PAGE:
Rooting for innovation: Thai researchers unveil PRK, the tooth-ally awesome breakthrough

Photo Courtesy of Bangkok Post

In a significant advancement for dental healthcare in Thailand, local researchers successfully developed an artificial tooth root named PRK, which stands for Phraramkao in Thai or Rama IX in English. This innovation is expected to make dental implant services more accessible to the public by reducing the cost of implants by a factor of ten compared to similar quality imported products, according to the government.

The PRK artificial root is a collaborative effort between the Dental Innovation Foundation under Royal Patronage, Chulalongkorn University, Mahidol University, and Chiang Mai University, as stated by government spokesperson Rachada Dhnadirek. The name PRK was chosen in honour of His Majesty King Bhumibol Adulyadej The Great and his commitment to improving the dental and oral health of the Thai people, reported Bangkok Post.

Thailand now joins South Korea as one of only two countries in Asia capable of producing artificial roots locally that meet international standards. To date, over 100,000 artificial roots have been produced and implanted in approximately 50,000 patients under the universal healthcare programme and other initiatives. Dhnadirek said…

“We can produce about 100,000 of them a year.”

Under the National Health Security Office programme, patients requiring a dental implant can receive one at no cost. While the price of an imported artificial root ranges from 40,000 to 50,000 baht, a locally produced one costs only around 3,000 baht. Dhnadirek added…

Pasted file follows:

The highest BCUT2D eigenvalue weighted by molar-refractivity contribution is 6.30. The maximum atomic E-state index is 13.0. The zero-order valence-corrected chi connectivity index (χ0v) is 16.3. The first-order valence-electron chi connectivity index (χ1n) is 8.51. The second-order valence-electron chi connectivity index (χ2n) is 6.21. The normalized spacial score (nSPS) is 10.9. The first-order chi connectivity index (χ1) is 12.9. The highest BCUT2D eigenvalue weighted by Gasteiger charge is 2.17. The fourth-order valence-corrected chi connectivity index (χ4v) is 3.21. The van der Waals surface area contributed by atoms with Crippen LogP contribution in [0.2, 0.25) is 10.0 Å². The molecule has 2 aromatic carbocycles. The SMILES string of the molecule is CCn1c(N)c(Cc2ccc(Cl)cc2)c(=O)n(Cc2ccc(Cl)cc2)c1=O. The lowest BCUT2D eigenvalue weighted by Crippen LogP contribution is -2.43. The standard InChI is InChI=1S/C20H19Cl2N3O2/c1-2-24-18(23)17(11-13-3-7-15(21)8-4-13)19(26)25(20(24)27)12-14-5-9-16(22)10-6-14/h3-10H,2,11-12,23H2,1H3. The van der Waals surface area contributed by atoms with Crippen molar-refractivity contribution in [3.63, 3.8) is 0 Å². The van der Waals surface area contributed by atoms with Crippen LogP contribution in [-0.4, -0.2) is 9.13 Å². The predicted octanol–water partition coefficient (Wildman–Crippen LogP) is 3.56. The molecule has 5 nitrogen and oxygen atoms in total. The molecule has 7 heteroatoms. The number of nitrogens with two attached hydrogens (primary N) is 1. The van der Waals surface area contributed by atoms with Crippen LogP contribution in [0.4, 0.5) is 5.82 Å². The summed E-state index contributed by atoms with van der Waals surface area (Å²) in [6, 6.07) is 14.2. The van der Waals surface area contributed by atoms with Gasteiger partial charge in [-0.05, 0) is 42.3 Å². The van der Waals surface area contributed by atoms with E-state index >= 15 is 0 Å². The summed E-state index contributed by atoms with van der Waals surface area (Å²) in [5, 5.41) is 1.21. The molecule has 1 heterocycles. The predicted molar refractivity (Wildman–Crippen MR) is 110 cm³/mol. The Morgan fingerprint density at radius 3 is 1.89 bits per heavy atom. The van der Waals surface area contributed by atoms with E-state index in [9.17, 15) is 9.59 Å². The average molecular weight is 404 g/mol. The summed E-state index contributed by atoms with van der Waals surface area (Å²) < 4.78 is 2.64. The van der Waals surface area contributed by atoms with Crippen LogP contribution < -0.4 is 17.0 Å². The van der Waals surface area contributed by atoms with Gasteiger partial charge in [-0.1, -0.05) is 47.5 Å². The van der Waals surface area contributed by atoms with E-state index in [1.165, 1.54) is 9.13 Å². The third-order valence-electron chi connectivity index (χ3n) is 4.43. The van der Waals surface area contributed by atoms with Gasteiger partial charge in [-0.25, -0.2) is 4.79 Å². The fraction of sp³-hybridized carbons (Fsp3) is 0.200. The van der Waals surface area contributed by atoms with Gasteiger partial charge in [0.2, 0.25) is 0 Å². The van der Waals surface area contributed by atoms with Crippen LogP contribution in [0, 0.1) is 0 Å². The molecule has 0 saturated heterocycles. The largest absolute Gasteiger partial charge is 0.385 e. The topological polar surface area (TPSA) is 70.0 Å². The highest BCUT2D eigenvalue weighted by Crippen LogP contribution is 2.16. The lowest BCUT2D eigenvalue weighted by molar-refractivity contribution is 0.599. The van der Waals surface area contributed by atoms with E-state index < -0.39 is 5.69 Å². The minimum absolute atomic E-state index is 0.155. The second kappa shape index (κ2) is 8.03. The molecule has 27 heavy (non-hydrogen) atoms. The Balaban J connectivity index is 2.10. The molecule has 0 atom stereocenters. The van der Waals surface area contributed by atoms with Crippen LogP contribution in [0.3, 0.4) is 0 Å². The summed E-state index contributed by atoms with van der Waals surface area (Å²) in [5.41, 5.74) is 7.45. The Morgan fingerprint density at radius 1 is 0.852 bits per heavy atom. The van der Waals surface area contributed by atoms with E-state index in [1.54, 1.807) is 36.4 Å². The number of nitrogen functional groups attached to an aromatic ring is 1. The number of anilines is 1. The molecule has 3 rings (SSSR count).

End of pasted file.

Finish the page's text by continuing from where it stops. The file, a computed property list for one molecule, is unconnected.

“In the past, only those with a lot of money could afford dental implants.”

The increased accessibility to dental implant services is expected to improve people’s quality of life, as better dental and oral health enables them to eat more comfortably and maintain better overall health.

In related news, a Thai medical technologist is warning people not to whiten their teeth with nail polish.

A popular Facebook page, Doctor Lab Panda, warned against using nail polish to whiten teeth due to the dire health risks associated with it.

Medical technologist Pakphum Dejhassadin, who runs the page, cautioned the public against the practice. He said that some make-up artists still use nail polish to whiten teeth, particularly in beauty contests. He explained that nail polish contains many harmful substances, including carcinogens, and should never be put in the mouth. Read more about the story HERE.

Thailand News

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Mitch Connor

Mitch is a Bangkok resident, having relocated from Southern California, via Florida in 2022. He studied journalism before dropping out of college to teach English in South America. After returning to the US, he spent 4 years working for various online publishers before moving to Thailand.